Health Information and Tools > Patient Care Handouts >  Learning About Respiratory Problems in Newborns

Main Content

Learning About Respiratory Problems in Newborns

Respiratory system of newborn, including lungs and airways to lungs.

What are respiratory problems?

When a newborn has respiratory problems, it means that the baby is having trouble breathing. If your baby was born early, the lungs may not be not strong enough to do the work they are supposed to do. Or a breathing problem might be caused by an infection, such as pneumonia. Or your baby may just need a little extra time getting used to life outside the uterus.

The doctor and nurses will do tests and watch your baby closely to find the cause of the problem.

Your baby may need special care, such as being in the neonatal intensive care unit (NICU). This may be scary for you. But the hospital staff understands this. They will explain what happens and will answer your questions.

How are these problems treated?

Your baby may get oxygen to help with breathing. It is given to the baby through a tube in the nose or throat.

The doctor may use a ventilator. This machine helps your baby breathe. To use the machine, the doctor puts a soft tube through your baby's mouth into the windpipe.

Often the best treatment is time. Your baby's breathing problems may go away within hours as the lungs begin to work as they should.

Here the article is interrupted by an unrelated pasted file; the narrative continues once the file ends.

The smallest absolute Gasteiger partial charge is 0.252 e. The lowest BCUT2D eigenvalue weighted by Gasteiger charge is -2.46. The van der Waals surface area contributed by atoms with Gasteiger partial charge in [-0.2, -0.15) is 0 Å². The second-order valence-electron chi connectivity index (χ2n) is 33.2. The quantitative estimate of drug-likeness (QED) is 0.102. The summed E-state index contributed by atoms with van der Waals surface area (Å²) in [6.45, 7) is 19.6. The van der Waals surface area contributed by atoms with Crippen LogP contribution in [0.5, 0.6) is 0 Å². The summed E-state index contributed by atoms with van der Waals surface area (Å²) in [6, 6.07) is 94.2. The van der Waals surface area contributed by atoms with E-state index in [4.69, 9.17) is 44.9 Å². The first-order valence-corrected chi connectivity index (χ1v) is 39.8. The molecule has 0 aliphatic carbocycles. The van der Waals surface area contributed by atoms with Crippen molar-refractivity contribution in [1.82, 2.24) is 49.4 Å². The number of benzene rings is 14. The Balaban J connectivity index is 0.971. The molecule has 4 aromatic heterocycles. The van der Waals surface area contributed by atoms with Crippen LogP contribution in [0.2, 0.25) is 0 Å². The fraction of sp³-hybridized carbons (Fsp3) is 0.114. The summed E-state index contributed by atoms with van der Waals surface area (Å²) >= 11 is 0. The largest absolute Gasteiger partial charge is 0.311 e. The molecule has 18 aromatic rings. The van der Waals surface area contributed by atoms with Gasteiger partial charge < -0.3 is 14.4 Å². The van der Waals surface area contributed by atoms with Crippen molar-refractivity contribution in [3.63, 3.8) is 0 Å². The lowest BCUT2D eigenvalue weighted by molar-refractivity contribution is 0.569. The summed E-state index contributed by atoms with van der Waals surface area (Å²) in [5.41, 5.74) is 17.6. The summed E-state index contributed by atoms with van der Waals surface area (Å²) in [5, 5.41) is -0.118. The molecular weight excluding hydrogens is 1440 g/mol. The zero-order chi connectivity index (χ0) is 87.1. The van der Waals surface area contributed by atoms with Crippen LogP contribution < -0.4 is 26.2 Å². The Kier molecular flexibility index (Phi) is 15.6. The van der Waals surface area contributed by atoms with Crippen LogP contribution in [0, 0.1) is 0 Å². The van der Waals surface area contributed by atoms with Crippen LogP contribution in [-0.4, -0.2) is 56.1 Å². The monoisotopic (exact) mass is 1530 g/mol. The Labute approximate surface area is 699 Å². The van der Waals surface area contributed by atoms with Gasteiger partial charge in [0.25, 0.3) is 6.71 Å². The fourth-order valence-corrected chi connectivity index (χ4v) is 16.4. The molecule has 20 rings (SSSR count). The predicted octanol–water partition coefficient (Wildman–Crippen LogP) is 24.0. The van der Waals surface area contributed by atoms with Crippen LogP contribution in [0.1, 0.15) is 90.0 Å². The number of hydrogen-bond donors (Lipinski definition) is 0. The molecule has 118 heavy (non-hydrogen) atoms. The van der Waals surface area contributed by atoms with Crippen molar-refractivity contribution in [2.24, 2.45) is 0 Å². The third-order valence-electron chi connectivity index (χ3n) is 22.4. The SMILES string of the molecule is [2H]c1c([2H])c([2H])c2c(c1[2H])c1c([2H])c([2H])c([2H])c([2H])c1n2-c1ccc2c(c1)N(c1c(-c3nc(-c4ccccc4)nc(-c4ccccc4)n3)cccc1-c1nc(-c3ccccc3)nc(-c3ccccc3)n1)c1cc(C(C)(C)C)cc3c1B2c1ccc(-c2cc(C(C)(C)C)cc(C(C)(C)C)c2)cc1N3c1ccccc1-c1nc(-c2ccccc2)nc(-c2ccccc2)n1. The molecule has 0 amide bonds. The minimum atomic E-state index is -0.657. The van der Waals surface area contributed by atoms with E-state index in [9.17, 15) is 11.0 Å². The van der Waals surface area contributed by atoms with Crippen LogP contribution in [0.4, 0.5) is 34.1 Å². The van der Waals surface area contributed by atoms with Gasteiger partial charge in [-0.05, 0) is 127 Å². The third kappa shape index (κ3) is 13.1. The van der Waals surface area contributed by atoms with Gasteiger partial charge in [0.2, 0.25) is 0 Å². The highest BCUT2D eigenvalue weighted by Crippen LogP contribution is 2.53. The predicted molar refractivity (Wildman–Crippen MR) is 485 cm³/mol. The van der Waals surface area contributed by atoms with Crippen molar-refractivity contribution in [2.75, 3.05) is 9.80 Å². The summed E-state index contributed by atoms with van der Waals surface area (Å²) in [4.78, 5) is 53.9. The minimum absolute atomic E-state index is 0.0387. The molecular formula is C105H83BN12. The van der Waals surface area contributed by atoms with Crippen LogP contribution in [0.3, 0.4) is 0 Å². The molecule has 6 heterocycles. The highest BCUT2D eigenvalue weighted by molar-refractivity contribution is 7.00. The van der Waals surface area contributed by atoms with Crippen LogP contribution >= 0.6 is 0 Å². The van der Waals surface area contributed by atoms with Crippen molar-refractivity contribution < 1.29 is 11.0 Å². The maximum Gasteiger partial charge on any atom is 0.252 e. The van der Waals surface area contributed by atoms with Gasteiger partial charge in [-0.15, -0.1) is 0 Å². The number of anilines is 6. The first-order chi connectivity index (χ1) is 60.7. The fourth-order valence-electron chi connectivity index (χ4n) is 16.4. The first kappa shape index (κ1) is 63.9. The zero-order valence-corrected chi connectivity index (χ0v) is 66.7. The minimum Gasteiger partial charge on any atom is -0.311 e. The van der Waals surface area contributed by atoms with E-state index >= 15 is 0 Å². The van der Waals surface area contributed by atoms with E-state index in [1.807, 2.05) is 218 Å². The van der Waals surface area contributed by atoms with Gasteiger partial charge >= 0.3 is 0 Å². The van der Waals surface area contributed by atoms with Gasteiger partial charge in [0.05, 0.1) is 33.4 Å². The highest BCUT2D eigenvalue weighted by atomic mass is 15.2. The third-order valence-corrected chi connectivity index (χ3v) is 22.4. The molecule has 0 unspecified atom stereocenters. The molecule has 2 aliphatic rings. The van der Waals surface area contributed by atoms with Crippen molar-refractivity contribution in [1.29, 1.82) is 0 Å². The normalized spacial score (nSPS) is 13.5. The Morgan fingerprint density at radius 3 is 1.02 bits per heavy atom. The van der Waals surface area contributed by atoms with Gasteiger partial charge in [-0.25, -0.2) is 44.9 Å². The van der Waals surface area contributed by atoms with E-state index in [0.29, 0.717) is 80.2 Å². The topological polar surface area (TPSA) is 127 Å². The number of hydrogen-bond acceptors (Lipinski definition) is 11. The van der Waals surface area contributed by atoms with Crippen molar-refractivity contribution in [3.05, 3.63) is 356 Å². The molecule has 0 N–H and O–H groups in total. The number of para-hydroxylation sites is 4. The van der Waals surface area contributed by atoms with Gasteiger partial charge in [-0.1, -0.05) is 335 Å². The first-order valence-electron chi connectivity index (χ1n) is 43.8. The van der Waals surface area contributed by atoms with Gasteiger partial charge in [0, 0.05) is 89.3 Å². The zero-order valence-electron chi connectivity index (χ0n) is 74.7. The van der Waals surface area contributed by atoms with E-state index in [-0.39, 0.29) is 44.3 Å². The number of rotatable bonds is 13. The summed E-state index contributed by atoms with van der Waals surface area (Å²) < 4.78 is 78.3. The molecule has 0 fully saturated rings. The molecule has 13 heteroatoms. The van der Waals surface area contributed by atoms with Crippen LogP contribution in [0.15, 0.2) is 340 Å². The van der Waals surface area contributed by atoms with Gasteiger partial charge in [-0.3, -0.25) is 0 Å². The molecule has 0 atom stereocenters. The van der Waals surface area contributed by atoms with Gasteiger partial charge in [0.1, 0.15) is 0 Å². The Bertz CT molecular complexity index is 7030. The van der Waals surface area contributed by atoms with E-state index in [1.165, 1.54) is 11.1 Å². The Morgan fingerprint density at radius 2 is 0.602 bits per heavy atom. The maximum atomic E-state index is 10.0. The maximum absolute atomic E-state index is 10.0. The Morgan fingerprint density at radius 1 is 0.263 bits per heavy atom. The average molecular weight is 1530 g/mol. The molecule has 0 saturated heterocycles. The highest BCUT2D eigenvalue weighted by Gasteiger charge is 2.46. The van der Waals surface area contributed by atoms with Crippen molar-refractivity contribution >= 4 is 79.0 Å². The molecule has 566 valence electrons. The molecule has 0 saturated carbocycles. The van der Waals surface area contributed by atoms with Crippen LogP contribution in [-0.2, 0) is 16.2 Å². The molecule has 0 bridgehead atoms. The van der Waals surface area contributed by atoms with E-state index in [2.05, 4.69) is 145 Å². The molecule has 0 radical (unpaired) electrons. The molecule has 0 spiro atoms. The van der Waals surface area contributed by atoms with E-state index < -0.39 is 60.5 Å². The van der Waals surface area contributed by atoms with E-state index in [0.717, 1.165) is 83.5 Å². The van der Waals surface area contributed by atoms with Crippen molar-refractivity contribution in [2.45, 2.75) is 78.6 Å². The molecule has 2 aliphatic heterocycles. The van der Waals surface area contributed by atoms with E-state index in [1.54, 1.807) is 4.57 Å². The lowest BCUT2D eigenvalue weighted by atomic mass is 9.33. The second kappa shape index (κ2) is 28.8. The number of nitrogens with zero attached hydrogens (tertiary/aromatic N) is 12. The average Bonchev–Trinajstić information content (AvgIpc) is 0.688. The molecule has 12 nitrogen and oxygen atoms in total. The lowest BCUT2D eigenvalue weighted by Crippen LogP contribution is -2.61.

What can you expect?

  • You may see tubes and wires attached to your baby. This can be scary to see. But these things help the doctor treat your baby. The tubes supply air, fluid, and medicines to your baby. The wires are attached to machines that help the doctor keep track of your baby's vital signs. These include temperature, blood pressure, breathing rate, and pulse rate.
  • It may seem that your baby is getting lots of tests. All of these tests help your doctor keep track of your baby's condition and give the best treatment possible.
  • The hospital staff will give your baby the nutrition that your baby needs. The doctor may feed your baby through a soft tube that goes through the nose and into the stomach. Or the doctor may use an IV that goes through the belly button to do this.
  • Your baby will be kept comfortable and warm.
  • It's hard to be apart from your baby, especially when you worry about your baby's condition. Know that the hospital staff is well prepared to care for babies with this condition. They will do everything they can to help. If you need it, ask for support from friends and family. You can also ask the hospital staff about counselling and support.

Follow-up care is a key part of your child's treatment and safety. Be sure to make and go to all appointments, and call your doctor or nurse advice line (811 in most provinces and territories) if your child is having problems. It's also a good idea to know your child's test results and keep a list of the medicines your child takes.

Care instructions adapted under license by your healthcare professional. If you have questions about a medical condition or this instruction, always ask your healthcare professional. Healthwise, Incorporated disclaims any warranty or liability for your use of this information.